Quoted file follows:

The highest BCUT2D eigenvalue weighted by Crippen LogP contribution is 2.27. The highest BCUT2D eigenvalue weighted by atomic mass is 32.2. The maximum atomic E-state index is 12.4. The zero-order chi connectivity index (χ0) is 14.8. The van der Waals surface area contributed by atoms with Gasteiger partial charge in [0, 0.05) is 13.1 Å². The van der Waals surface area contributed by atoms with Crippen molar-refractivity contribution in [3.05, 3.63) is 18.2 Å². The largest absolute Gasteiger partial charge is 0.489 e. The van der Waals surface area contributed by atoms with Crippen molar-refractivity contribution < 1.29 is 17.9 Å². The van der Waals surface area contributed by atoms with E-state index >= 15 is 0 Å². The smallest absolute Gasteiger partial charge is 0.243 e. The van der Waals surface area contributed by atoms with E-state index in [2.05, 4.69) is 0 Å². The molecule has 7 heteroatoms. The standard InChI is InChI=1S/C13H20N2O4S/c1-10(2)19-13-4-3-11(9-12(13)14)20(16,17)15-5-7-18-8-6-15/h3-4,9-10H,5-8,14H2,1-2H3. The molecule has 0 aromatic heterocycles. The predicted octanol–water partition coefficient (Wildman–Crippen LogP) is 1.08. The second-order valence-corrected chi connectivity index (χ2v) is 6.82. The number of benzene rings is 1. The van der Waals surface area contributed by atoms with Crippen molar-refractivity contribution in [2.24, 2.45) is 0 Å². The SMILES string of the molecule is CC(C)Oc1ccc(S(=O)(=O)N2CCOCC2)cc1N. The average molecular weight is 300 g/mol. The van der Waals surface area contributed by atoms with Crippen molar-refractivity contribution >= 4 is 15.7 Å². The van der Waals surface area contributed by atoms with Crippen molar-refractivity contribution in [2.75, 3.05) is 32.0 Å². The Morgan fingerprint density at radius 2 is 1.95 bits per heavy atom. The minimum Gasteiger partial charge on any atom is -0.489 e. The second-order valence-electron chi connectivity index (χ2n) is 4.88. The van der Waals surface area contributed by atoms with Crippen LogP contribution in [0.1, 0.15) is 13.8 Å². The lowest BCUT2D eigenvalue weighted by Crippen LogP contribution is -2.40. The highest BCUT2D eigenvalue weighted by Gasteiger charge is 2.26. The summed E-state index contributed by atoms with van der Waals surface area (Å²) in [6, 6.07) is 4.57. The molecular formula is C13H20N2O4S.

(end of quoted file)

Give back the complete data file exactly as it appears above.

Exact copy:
The highest BCUT2D eigenvalue weighted by Crippen LogP contribution is 2.27. The highest BCUT2D eigenvalue weighted by atomic mass is 32.2. The maximum atomic E-state index is 12.4. The zero-order chi connectivity index (χ0) is 14.8. The van der Waals surface area contributed by atoms with Gasteiger partial charge in [0, 0.05) is 13.1 Å². The van der Waals surface area contributed by atoms with Crippen molar-refractivity contribution in [3.05, 3.63) is 18.2 Å². The largest absolute Gasteiger partial charge is 0.489 e. The van der Waals surface area contributed by atoms with Crippen molar-refractivity contribution < 1.29 is 17.9 Å². The van der Waals surface area contributed by atoms with E-state index >= 15 is 0 Å². The smallest absolute Gasteiger partial charge is 0.243 e. The van der Waals surface area contributed by atoms with E-state index in [2.05, 4.69) is 0 Å². The molecule has 7 heteroatoms. The standard InChI is InChI=1S/C13H20N2O4S/c1-10(2)19-13-4-3-11(9-12(13)14)20(16,17)15-5-7-18-8-6-15/h3-4,9-10H,5-8,14H2,1-2H3. The molecule has 0 aromatic heterocycles. The predicted octanol–water partition coefficient (Wildman–Crippen LogP) is 1.08. The second-order valence-corrected chi connectivity index (χ2v) is 6.82. The number of benzene rings is 1. The van der Waals surface area contributed by atoms with Crippen molar-refractivity contribution in [2.24, 2.45) is 0 Å². The SMILES string of the molecule is CC(C)Oc1ccc(S(=O)(=O)N2CCOCC2)cc1N. The average molecular weight is 300 g/mol. The van der Waals surface area contributed by atoms with Crippen molar-refractivity contribution >= 4 is 15.7 Å². The van der Waals surface area contributed by atoms with Crippen molar-refractivity contribution in [2.75, 3.05) is 32.0 Å². The Morgan fingerprint density at radius 2 is 1.95 bits per heavy atom. The minimum Gasteiger partial charge on any atom is -0.489 e. The second-order valence-electron chi connectivity index (χ2n) is 4.88. The van der Waals surface area contributed by atoms with Crippen LogP contribution in [0.1, 0.15) is 13.8 Å². The lowest BCUT2D eigenvalue weighted by Crippen LogP contribution is -2.40. The highest BCUT2D eigenvalue weighted by Gasteiger charge is 2.26. The summed E-state index contributed by atoms with van der Waals surface area (Å²) in [6, 6.07) is 4.57. The molecular formula is C13H20N2O4S.